CIGARETTES AND WHISKEY AND WILD, WILD WOMEN: Reviews of comics and movies and TV.Comics
v. 4.2. I don't know why this is "volume four, part two" rather than something sane like, say, "volume five." Nonetheless, I loved this manga book. (Manga = cheap. You should read it!) It's really funny. The Golden Age sci-fi wonder at the beauty of the universe is still brilliantly combined with a 21st-century disillusionment about human perfectibility. (Wherever you go, there you
are.) And in this volume, we seem to be set up for a three-way final conflict between Christianity or something close to it; a vague and emotional secular humanism based on a Christian-derived understanding of "compassion" (she said, unsympathetically); and a ferocious, attractive, driven desire to become God through technological conquest of nature. I'm really loving this series. This book is the best since Planetes
v. 1. Go read it now! Character-rich, sweet, funny, philosophically intriguing, just lovely.Lex Luthor: Man of Steel
, issue 1. Oh, how many ways did this issue suck. I... I really wanted to like this, you know? I'm not much for DC Comics. I don't know why. For whatever reason, I've never yet read a Batman comic that grabbed me, let alone Superman (why? why is he here? why isn't he incredibly creepy?). The Amazing Adventures of Kavalier and Clay
is pretty much the closest I ever got to enjoying Superman comics. So I accept that I'm not the target audience here.
Still--I thought it sounded neat. Superman as creepy alien overlord, Lex Luthor as fierce representative of all that is best and worst in humankind. So I picked it up.
Oh lordy. Here's an inventory:
a) too many captions. Why? Why??? WHY???? It is not hard to just not write
a daggone caption! Are these people paid by the word? If so, could they consider Top Ramen as a dining option, just for my sake?
b) LL comes across as weirdly condescending in scenes where I think he's supposed to be Connecting with The Little People (= his janitor). I really hated him in these scenes.
c) Ooh, a female! This is a great opportunity to draw someone with man hands, creepily exposed cleavage, a rear end that somehow finds its way into every picture, and no brains. GROWL.
d) LL has these forehead-wrinkles that... just... no human has ever had. He's vaguely Klingon here. And not the cool, "Trouble with Tribbles" Klingons, but the lobsterhead "Woof!--I mean, Worf!" Klingons.
e) Oh and there's no plot. If there had been a plot, I might have considered picking up later issues anyway
, because hey, price of an ice cream cone really. But there are just hints and insinuations that if I stick around long enough there might be a plot later. Therefore, no.
Wow. I loathed this comic. Three dollars I could have spent on, like, an ice cream cone! Or slapping myself in the face; or having a mime follow me around pretending to be in a glass box, or a chewed-on My Little Pony. GRRRR.Movies
: The Castle
. Australian libertarian flick (Australibertarian?) about eminent domain and why it's evil. This is a manipulative, cheesy, incredibly effective film. I loved it. It's about a family whose house is gonna get taken so the government can do some corporately-approved thing, I forget what. It's sweet and it goes for cheap laughs and I adored it anyway. Just a real heartwarmer. Play it for all your lefty friends.Galaxy Quest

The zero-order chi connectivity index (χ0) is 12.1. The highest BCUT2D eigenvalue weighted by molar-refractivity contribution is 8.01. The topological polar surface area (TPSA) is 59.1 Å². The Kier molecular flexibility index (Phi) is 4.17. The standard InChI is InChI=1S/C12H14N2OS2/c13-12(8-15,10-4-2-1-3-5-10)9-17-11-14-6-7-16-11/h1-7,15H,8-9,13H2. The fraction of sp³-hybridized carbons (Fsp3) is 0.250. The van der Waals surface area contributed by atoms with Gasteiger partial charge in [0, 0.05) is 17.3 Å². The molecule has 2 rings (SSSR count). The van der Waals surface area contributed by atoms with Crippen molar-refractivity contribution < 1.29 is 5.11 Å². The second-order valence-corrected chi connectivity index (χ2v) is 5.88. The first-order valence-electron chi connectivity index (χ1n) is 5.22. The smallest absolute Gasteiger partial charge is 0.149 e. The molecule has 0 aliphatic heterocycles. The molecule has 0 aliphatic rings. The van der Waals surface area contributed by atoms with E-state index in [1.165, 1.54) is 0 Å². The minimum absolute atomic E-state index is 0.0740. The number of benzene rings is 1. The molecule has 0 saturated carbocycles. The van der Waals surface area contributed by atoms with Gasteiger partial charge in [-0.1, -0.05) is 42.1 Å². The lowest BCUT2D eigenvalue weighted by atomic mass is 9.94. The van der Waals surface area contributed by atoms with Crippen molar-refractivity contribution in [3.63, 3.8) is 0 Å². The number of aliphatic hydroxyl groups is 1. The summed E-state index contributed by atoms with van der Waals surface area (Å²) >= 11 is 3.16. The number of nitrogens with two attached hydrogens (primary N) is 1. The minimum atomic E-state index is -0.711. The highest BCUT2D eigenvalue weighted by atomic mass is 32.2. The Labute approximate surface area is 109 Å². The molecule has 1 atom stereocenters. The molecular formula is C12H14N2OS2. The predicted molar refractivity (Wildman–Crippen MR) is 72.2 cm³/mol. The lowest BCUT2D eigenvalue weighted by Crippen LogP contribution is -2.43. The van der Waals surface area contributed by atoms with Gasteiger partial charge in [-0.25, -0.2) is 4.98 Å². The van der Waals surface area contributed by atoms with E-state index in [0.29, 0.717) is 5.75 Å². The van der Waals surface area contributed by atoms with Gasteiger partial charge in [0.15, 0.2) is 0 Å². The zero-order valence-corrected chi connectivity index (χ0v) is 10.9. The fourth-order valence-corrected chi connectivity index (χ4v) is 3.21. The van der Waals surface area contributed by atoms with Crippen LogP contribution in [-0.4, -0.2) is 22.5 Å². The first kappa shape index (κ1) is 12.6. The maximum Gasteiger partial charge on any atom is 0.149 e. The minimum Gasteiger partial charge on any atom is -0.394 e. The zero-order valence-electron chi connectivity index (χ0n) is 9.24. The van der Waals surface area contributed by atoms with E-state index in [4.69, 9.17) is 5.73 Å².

: I saw this because Alan Rickman is in it; but he's not the reason it's good. Basically, if you ever loved Star Trek: The Original Series
, you will adore this movie. It's an homage/parody that hits every single cliche, every single opportunity for loving mockery. It isn't mean-spirited, and it doesn't misunderstand or fail to care about the reasons people love space opera in the first place. It's engaging, fluffy, and utterly pleasing.Ripley's Game
: Based on the same sociopathic Patricia Highsmith character as The Talented Mr. Ripley
. Ripley in this film is played by John Malkovich, whom I liked a lot--I think this is the first time I'd experienced him and his gentle, chalky, dissociated voice--and the wonderful Lena Headey is also in it. Nonetheless, it felt a lot more standard-issue than TTMR
. That might just be because it hit on fewer of my personal obsessions than that other movie, which is a lot more concerned with homoeroticism, loss of identity, and what it means to be American. I liked this, but could have lived without seeing it. Uzumaki
. Live-action movie version of the uber-creepy Japanese killer-spirals horror comic. A pretty good movie. The leading girl (Kirie) was great, and looked freakishly like her comics equivalent; her best friend (Shiho) was also fun; some of the minor characters were great (the snail-boy, the freaky father). The special effects didn't start seeming dumb until the very end, which, for me, is a big thing in horror movies. I do think this idea worked a lot better in the comics, though. It's a very visual idea, and those visuals can't really convey the same sense of surreality when they have to be somehow faked through SFX. Maybe that's why some of the most horrifying moments came via the soundtrack (for example, the noise the kiln makes). Anyway, this was a good movie, but really only worth seeing if you already liked the comics. The comics, on the other hand, I'd recommend to any horror fan.Television
: Just saw the first Netflix
disc of "Absolutely Fabulous." Just watched it twice, actually. For about one and a half episode, I thought this was pretty lame. I hate fat jokes, and thought Edina's actress was overacting (which is true really--I mean, I know it's supposed to be overdone, but there's OTT and then there's just kinda embarrassing--but once you get used to her it's fine). But I'm now thoroughly in love with Patsy Stone, and I could watch this more or less endlessly. This show brings out all my dykiest impulses. Purrrrrr. Champers, darling?